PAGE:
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Chondroitin sulfate

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Also listed as: Chondroitin
Related terms
Background
Evidencetable
Tradition
Dosing
Safety
Interactions
Attribution
Bibliography

Related Terms
  • ACS4-ACS6, ADAMTS7B, aggrecan, agrin, biglycan, biostat, CDS, chondroitin sulfate A, chondroitin sulfate C, chondroitin sulfate proteoglycan, chondroitin sulfates, chondroitin sulfuric acid, chondroitin sulphate, chondroitin sulphate A sodium, chondroitin-4-sulfate, chondroitin-6-sulfate, chondroitinase ABC, chondroprotective agents, chondrosine, chonsurid, CHST11, condroitin, Condrosulf®, Condrosulf 400®, CS, CS/DS, CSA, CSC, CSPG D-galactosamine, decorin, dentin sialoprotein, DexSol®, D-glucuronic acid, disease modifying osteoarthritis drugs, DMOAD, extended chondroitin sulfate/dermatan, fucosylated chondroitin sulfate, GAG, galacotosaminoglucuronoglycan sulfate (Matrix®), glucosamine hydrochloride, glucosamine salts, glucosamine sulfate, glucosaminoglycan, Matrix®, neurocan, neuroglycan C, NGC, Optisol®, perineuronal nets, PNs, sodium chondroitin sulfate 0.2%, sodium chondroitin, Structum®, sulphate, symptomatic slow acting drug in osteoarthritis type XV, Syndecan, SYSADOA type XV, Uropol®-S, Viscoat®.

Background
  • Chondroitin was first extracted and purified in the 1960s. It is currently manufactured from natural sources (shark/beef cartilage or bovine trachea) or by synthetic means. The consensus of expert and industry opinions supports the use of chondroitin and its common partner agent, glucosamine, for improving symptoms and stopping (or possibly reversing) the degenerative process of osteoarthritis.

Evidence Table

These uses have been tested in humans or animals. Safety and effectiveness have not always been proven. Some of these conditions are potentially serious, and should be evaluated by a qualified healthcare provider. GRADE *


Multiple controlled clinical trials since the 1980s have examined the use of oral chondroitin in patients with osteoarthritis of the knee and other locations (spine, hips, finger joints). Most of these studies have reported significant benefits in terms of symptoms (such as pain), function (such as mobility), and reduced medication requirements (such as anti-inflammatories). However, most studies have been brief (six month duration) with methodological weaknesses. Despite these weaknesses and potential for bias in the available results, the weight of scientific evidence points to a beneficial effect when chondroitin is used for 6-24 months. Longer-term effects are not clear. Early studies of chondroitin applied to the skin have also been conducted.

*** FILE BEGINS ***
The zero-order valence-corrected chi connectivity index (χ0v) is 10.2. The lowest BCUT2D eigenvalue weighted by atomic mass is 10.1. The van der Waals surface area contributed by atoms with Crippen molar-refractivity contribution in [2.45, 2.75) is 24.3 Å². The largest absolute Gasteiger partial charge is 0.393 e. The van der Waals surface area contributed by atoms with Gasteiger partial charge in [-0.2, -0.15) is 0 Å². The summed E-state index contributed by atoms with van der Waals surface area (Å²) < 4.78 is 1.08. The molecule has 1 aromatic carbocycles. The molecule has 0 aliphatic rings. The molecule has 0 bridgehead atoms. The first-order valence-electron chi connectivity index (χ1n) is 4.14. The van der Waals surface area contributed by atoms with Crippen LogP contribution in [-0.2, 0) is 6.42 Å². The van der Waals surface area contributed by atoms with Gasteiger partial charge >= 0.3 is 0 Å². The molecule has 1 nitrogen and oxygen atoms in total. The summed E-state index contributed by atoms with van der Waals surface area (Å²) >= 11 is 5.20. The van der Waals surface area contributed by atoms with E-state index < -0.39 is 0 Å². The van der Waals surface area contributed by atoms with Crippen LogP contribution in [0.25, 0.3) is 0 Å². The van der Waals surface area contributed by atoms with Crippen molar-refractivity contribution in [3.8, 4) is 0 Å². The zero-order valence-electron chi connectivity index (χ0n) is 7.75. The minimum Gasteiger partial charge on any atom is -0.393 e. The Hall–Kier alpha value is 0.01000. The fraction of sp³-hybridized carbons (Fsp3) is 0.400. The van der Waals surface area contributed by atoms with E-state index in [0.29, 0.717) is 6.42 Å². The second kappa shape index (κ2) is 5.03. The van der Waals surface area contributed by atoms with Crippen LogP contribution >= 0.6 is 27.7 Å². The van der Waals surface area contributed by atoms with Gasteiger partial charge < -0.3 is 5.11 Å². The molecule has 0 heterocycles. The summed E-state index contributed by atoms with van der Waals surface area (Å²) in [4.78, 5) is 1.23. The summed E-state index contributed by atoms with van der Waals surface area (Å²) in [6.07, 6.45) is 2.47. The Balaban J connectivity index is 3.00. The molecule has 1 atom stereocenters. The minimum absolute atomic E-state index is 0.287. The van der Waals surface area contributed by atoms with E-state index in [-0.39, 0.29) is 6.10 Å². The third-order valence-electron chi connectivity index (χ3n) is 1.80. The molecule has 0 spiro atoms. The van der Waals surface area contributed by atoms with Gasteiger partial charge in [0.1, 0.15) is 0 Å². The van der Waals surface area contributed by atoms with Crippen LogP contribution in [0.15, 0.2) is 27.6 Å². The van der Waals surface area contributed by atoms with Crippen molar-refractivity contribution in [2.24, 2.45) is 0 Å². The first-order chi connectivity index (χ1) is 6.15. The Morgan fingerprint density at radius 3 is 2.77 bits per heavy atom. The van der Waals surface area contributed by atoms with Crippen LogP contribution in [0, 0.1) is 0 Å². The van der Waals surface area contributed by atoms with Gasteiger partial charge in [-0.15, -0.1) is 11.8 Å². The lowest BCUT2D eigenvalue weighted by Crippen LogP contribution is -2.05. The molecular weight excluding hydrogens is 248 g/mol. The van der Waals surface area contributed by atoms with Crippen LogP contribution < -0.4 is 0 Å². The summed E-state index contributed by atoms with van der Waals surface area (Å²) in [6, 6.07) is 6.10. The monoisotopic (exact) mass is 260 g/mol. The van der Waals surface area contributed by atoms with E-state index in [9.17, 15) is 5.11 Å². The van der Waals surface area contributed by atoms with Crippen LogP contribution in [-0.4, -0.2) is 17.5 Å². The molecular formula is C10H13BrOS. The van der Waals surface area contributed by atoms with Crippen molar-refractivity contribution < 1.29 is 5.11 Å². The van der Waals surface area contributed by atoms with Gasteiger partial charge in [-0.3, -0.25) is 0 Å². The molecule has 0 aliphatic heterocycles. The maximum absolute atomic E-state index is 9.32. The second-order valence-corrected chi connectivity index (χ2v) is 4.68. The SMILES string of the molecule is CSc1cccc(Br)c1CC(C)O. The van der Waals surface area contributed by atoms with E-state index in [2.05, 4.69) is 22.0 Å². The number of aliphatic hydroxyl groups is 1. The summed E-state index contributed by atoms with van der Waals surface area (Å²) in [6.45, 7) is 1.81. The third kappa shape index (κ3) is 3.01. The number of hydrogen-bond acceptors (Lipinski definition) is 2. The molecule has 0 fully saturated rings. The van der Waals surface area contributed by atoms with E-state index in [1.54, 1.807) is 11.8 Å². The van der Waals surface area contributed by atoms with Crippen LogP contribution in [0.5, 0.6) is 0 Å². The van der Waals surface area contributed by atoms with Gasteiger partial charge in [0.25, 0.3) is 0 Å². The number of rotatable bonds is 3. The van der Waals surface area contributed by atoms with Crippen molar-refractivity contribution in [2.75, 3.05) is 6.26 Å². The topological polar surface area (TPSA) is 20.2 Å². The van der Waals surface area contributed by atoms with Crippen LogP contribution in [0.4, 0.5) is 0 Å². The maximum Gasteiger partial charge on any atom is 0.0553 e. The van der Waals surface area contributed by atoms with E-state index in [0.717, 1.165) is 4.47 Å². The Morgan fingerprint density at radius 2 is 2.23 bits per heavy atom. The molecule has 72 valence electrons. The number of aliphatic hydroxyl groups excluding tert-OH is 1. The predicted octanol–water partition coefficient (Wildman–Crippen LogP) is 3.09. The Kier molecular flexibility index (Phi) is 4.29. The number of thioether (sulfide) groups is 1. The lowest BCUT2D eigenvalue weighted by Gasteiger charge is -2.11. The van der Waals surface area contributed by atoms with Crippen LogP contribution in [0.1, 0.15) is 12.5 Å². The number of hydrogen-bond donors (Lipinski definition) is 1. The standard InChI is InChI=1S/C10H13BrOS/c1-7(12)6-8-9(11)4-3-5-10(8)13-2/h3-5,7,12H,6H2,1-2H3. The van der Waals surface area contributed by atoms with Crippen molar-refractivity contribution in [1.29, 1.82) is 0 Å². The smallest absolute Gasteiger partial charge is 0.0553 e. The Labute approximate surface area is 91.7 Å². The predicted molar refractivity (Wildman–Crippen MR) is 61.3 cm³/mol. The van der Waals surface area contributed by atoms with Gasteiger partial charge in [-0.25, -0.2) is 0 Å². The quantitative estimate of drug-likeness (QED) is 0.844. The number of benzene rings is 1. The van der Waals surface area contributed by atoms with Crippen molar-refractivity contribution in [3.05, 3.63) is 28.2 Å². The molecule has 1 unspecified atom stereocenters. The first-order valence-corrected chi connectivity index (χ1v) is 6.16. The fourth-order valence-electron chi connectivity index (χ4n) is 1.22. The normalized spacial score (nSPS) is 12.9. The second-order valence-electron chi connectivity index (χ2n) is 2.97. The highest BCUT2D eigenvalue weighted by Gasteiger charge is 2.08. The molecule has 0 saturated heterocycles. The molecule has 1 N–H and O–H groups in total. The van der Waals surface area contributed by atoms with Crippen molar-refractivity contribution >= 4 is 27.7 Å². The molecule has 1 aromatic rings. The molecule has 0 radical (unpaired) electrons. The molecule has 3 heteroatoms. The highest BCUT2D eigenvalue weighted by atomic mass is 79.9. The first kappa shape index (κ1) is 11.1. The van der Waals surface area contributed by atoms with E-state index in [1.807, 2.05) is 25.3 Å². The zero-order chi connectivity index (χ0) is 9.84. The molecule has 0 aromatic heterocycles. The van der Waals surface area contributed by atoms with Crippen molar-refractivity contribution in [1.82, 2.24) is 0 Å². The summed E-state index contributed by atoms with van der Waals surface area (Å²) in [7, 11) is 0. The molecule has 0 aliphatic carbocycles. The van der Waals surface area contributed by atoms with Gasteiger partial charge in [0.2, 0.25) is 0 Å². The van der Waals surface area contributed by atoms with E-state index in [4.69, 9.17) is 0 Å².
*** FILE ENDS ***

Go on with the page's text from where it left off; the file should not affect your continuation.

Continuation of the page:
Chondroitin is frequently used with glucosamine. Glucosamine has independently been demonstrated to benefit patients with osteoarthritis (particularly of the knee). It remains unclear if there is added benefit of using these two agents together compared to using either alone.

A


Several studies have shown promise for using chondroitin for interstitial cystitis, which is a chronic inflammation of the bladder. Chondroitin sulfate may also be helpful in patients with overactive bladder or unstable bladder control. Additional evidence is necessary before a firm conclusion can be drawn.

B


Several studies in the early 1970s assessed the use of oral chondroitin for the prevention of subsequent coronary events in patients with a history of heart disease or heart attack. Although favorable results were reported, due to methodological weaknesses in this research and the widespread current availability of more proven drug therapies for patients in this setting, a recommendation cannot be made in this area.